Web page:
There are even groups within the community dedicated to raising awareness about marginalized groups of writers. The Carl Brandon Society, Broad Universe. Both of these groups have websites, mailing lists, very outspoken members that attend conventions, blogs, you name it. Though it can be tiring for folks to be in I Will Educate You mode, the people at the forefront of these particular organizations are in those positions because they are willing to do that educating.

Carl Brandon Society
Broad Universe

Monday, August 10, 2009

2009 Hugo Awards

The 2009 Hugo Award Winners were announced last night in Montreal. Here are the fiction winners:

Best Novel: The Graveyard Book, Neil Gaiman (HarperCollins; Bloomsbury UK)
Best Novella: “The Erdmann Nexus,” Nancy Kress (Asimov’s Oct/Nov 2008)
Best Novelette: “Shoggoths in Bloom,” Elizabeth Bear (Asimov’s March 2008)
Best Short Story: “Exhalation,” Ted Chiang (Eclipse Two)

A pretty respectable result. I'll save my critique for another post. Here is the complete list of winners.

Sunday, August 9, 2009

Reno in 2011

It’s official: the 2011 World Science Fiction Convention will be held in Reno, Nevada. Renovation will run from August 17-21, 2011 at the Reno-Sparks Convention Center. Renovation guests of honor: Tim Powers, Ellen Asher, Boris Vallejo, and the late Charles N. Brown.

Friday, August 7, 2009

The Next Best Thing to Being There

Perhaps like me, you weren’t able to go the 2009 World Science Fiction Convention, Anticipation, now underway in Montreal. You can stay in touch.

Convention Reporter is doing an excellent job of aggregating links to people reporting from the convention, with interesting photos, interviews, etc. has video of the History of Tor panel.

The popular new technology of the convention appears to be Twitter. Useful search terms are #worldcon, #worldcon09, or #anticipationsf. Or you can search all three at once with this link. I expect to hear of a panel moderator who reviews and accepts questions via Twitter for discussion in real-time.

From Mindblowing to Mindfulness

When the table of contents of a forthcoming anthology, The Mammoth Book of Mindblowing SF edited by Mike Ashley, was posted online people commented that none of the authors were women or people of color. Yes, that’s a problem. I’d like to offer a possible new direction.

Years ago, I did some hiring at a certain university in California, and whenever we had a job opening I would receive a letter from the university's diversity officer asking me to be mindful of the gender and racial diversity of our employees. The letter was a welcome reminder for me and it caused me to take stock of how well the people under my supervision reflected the diversity of the pool of applicants and the general population.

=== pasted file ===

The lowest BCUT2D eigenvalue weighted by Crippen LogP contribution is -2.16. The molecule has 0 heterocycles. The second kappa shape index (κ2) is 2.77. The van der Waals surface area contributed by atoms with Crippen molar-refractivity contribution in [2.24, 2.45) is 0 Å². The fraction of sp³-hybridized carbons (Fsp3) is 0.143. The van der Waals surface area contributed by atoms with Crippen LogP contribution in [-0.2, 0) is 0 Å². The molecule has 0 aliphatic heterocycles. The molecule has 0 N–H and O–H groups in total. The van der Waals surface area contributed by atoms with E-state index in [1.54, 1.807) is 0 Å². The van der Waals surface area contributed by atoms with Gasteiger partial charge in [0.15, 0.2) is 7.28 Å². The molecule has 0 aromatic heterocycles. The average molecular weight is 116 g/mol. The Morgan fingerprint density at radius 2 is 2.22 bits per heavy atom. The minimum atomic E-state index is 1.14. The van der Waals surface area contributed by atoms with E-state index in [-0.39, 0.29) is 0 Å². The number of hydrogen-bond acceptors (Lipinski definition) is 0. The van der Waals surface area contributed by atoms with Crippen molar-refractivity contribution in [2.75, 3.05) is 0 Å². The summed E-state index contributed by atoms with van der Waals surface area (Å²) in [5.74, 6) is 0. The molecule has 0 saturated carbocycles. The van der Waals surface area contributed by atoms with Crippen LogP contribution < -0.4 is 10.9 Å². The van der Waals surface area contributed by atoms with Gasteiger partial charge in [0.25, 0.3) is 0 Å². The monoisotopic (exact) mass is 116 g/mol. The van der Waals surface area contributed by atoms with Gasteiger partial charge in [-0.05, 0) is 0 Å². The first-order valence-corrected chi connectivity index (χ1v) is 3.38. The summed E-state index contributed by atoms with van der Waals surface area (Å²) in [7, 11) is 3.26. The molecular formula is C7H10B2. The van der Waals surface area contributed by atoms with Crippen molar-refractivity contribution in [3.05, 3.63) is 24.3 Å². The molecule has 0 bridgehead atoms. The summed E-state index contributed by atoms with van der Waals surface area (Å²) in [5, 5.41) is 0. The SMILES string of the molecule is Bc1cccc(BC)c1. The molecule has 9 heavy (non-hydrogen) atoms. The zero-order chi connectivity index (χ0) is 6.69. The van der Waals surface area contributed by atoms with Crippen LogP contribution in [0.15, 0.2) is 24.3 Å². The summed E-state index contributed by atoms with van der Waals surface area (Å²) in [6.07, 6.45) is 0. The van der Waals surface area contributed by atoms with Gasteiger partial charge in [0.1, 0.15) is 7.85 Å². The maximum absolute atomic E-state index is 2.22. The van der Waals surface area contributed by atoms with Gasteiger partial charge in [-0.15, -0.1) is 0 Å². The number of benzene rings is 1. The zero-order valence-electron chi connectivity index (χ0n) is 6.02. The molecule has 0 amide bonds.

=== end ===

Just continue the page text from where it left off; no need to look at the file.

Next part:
Selecting stories for an anthology isn’t exactly the same as hiring employees, but I hope we can agree that consideration of diversity applies to both. What if, whenever an editor announces that an anthology is open for submissions, the SFWA diversity officer sent the editor an email reminder to be mindful of the gender and racial diversity of the authors? What’s that you say? SFWA (new redesigned website) doesn’t have a diversity officer? Perhaps that would be the place to start.


Sf Signal: the Mindblowing table of contents followed by many interesting and/or ill-considered comments.

Angry Black Woman: an intelligent and funny, if overly caustic, dissection of one of the comments on the SF Signal thread. a thoughtful post on the topic and many more comments

Or All the Seas with Oysters

“Or All the Seas with Oysters” by Avram Davidson, originally appeared in Galaxy Science Fiction, May 1958.

Summer reading is comfort reading and it can be a good time to revisit old favorites. This is probably Avram Davidson’s most well-known story. It won a Hugo Award for best short story.

Oscar and Ferd run a bike shop. Oscar is a beer drinking, skirt-chasing, outgoing fellow, and Ferd is a bookish nerd, before the word was invented. Ferd discovers what he calls “false friends,” creatures using mimicry, living in the bike shop. There is a pupa stage, a larval stage, and an adult stage. The story is delightful, compact, and a touch mordant. Well worth looking up.

One of the wonderful things about this story is that if you encounter someone else who has read it, all you have to say is: safety pins, hangers, and bicycles.

Thursday, August 6, 2009

The Doctor is In

You are reading the first post on this blog. The focus will be primarily on written science fiction. To a lesser extent it will touch on the fantasy genre, sf movies, conventions, and anything else related the science fiction genre or community. If there is such a thing as a science-fictional way of looking at the world, this blog will attempt to see through sf-tinted glasses.